Still from Labyrinth (1986)
WHY IT WON’T MAKE THE LIST: Despite the MC Escher-inspired set-design, the unexpected sexual tension between teenaged Connelly and fruitily-dressed goblin king Bowie, and a devout cult following, Labryinth is ultimately just too close to a mainstream Muppet fantasy to place on a List of the 366 Weirdest movies. We’ve passed over slightly stranger movies in this genre—the visually similar Henson-directed The Dark Crystal and the thematically similar Henson-produced MirrorMask—and, although I think Labyrinth is a better film than either of those, it’s difficult to justify certifying this one when its companion films don’t even get to sniff the List.

COMMENTS: In The Wizard of Oz, Judy Garland’s breasts were famously flattened out with tape so the 16-year old could play a pre-pubescent girl. Labyrinth takes a different strategy: 14-old Jennifer Connelly plays exactly her age, portraying a hormonally testy girl-woman caught at the stage where her attention starts to shift from stuffed animals to the well-stuffed pants of strutting rock stars. That shot of rising estrogen distinguishes Labyrinth from other Oz/Alice in Wonderland fairy tale variations, giving it a subtext that goes over the heads of the tots in the audience but leaves adults with additional nuggets to ponder (and no, that’s not another reference to Bowie’s stretch pants).

There’s an impressive amount of imagination on display here, starting with Henson’s puppets, who reveal an almost limitless variety (each individual goblin looks like a representative of its own species) and a nearly human expressiveness (to be honest, the puppets out-act both Connelly and Bowie). The girl’s three companions—the cowardly dwarf Hoggle, the bestial Ludo, and Sir Didymus, the comic relief knight/terrier—are all worthy additions to Henson’s Muppet menagerie, and there is a zoo full of eccentric Wonderland-esque supporting creatures, including walking playing cards, Continue reading CAPSULE: LABYRINTH (1986)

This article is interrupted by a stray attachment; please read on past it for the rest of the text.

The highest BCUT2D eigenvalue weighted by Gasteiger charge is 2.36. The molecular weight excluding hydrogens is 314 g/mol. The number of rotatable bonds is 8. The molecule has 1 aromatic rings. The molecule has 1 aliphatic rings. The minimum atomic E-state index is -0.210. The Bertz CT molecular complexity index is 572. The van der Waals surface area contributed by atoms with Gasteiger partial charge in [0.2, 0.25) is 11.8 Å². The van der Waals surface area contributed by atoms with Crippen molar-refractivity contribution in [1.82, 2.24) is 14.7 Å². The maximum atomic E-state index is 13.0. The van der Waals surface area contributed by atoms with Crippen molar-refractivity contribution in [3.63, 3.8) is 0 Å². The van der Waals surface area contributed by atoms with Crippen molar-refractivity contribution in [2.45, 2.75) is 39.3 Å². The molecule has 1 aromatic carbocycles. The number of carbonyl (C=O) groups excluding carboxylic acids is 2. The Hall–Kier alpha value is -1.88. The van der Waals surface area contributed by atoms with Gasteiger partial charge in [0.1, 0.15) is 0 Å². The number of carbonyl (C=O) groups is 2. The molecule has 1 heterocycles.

LIST CANDIDATE: THE MAN WHO FELL TO EARTH (1976)

The Man Who Fell to Earth has been promoted to the List of the 366 Weirdest Movies Ever Made. Read the official Certified Weird entry here. Comments are closed on this post.

DIRECTED BY: Nicolas Roeg

FEATURING: , Candy Clark, Buck Henry, Rip Torn

PLOT: An extraterrestrial visits earth in search of water, but becomes distracted by alcohol, television, corporate politics, and a tempestuous relationship with a human woman.

WHY IT MIGHT MAKE THE LIST: Roeg’s usual penchants for nonlinear storytelling and rich, occasionally disturbing imagery are stretched to their breaking points here; the resulting film is not always coherent or consistent, but it is fascinating and intermittently very weird.

COMMENTS: Only Nicolas Roeg would have taken a story roughly in the vein of Starman or E.T. and turned it into this.  Instead of falling into a facile, friendly relationship with earth’s inhabitants, Roeg’s spaceman, Thomas Jerome Newton, is afflicted with a severe case of culture shock.  Struggling to simultaneously save his faraway family and understand human behavior, he ends up failing at both, and the film traces out his steep rise-and-fall arc with a plot so disorientingly scrambled that it sometimes threatens to become stream-of-consciousness.